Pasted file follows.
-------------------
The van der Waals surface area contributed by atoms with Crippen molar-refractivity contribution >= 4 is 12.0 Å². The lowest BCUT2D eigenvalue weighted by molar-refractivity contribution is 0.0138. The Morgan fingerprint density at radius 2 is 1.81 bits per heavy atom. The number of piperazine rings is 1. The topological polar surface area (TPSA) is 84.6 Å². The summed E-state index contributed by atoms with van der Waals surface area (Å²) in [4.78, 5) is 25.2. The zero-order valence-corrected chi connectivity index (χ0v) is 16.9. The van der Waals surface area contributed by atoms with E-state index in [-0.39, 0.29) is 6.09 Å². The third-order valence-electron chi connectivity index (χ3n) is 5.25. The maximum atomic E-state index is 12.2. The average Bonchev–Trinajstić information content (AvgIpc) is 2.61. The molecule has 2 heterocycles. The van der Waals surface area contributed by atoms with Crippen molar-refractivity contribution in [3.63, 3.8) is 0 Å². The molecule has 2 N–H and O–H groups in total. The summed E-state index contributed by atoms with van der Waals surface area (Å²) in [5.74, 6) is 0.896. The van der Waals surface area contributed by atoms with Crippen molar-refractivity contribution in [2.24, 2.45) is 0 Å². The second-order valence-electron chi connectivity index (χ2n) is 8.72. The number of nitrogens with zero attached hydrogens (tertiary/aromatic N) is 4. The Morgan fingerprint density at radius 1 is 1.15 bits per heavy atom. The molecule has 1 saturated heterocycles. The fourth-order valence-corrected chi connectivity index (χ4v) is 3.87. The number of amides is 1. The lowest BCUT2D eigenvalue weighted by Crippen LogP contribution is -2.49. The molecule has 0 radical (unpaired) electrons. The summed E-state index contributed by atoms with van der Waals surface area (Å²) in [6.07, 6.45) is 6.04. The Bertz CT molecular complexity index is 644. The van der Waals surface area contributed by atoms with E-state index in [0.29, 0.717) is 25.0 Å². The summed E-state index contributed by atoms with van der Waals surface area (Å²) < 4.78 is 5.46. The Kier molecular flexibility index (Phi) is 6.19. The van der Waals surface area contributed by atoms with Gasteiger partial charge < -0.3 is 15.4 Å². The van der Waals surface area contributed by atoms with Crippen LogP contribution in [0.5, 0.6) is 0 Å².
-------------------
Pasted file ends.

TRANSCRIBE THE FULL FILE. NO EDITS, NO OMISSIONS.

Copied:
The van der Waals surface area contributed by atoms with Crippen molar-refractivity contribution >= 4 is 12.0 Å². The lowest BCUT2D eigenvalue weighted by molar-refractivity contribution is 0.0138. The Morgan fingerprint density at radius 2 is 1.81 bits per heavy atom. The number of piperazine rings is 1. The topological polar surface area (TPSA) is 84.6 Å². The summed E-state index contributed by atoms with van der Waals surface area (Å²) in [4.78, 5) is 25.2. The zero-order valence-corrected chi connectivity index (χ0v) is 16.9. The van der Waals surface area contributed by atoms with E-state index in [-0.39, 0.29) is 6.09 Å². The third-order valence-electron chi connectivity index (χ3n) is 5.25. The maximum atomic E-state index is 12.2. The average Bonchev–Trinajstić information content (AvgIpc) is 2.61. The molecule has 2 heterocycles. The van der Waals surface area contributed by atoms with Crippen molar-refractivity contribution in [3.63, 3.8) is 0 Å². The molecule has 2 N–H and O–H groups in total. The summed E-state index contributed by atoms with van der Waals surface area (Å²) in [5.74, 6) is 0.896. The van der Waals surface area contributed by atoms with Crippen molar-refractivity contribution in [2.24, 2.45) is 0 Å². The second-order valence-electron chi connectivity index (χ2n) is 8.72. The number of nitrogens with zero attached hydrogens (tertiary/aromatic N) is 4. The Morgan fingerprint density at radius 1 is 1.15 bits per heavy atom. The molecule has 1 saturated heterocycles. The fourth-order valence-corrected chi connectivity index (χ4v) is 3.87. The number of amides is 1. The lowest BCUT2D eigenvalue weighted by Crippen LogP contribution is -2.49. The molecule has 0 radical (unpaired) electrons. The summed E-state index contributed by atoms with van der Waals surface area (Å²) in [6.07, 6.45) is 6.04. The Bertz CT molecular complexity index is 644. The van der Waals surface area contributed by atoms with E-state index in [0.29, 0.717) is 25.0 Å². The summed E-state index contributed by atoms with van der Waals surface area (Å²) < 4.78 is 5.46. The Kier molecular flexibility index (Phi) is 6.19. The van der Waals surface area contributed by atoms with Gasteiger partial charge < -0.3 is 15.4 Å². The van der Waals surface area contributed by atoms with Crippen LogP contribution in [0.5, 0.6) is 0 Å².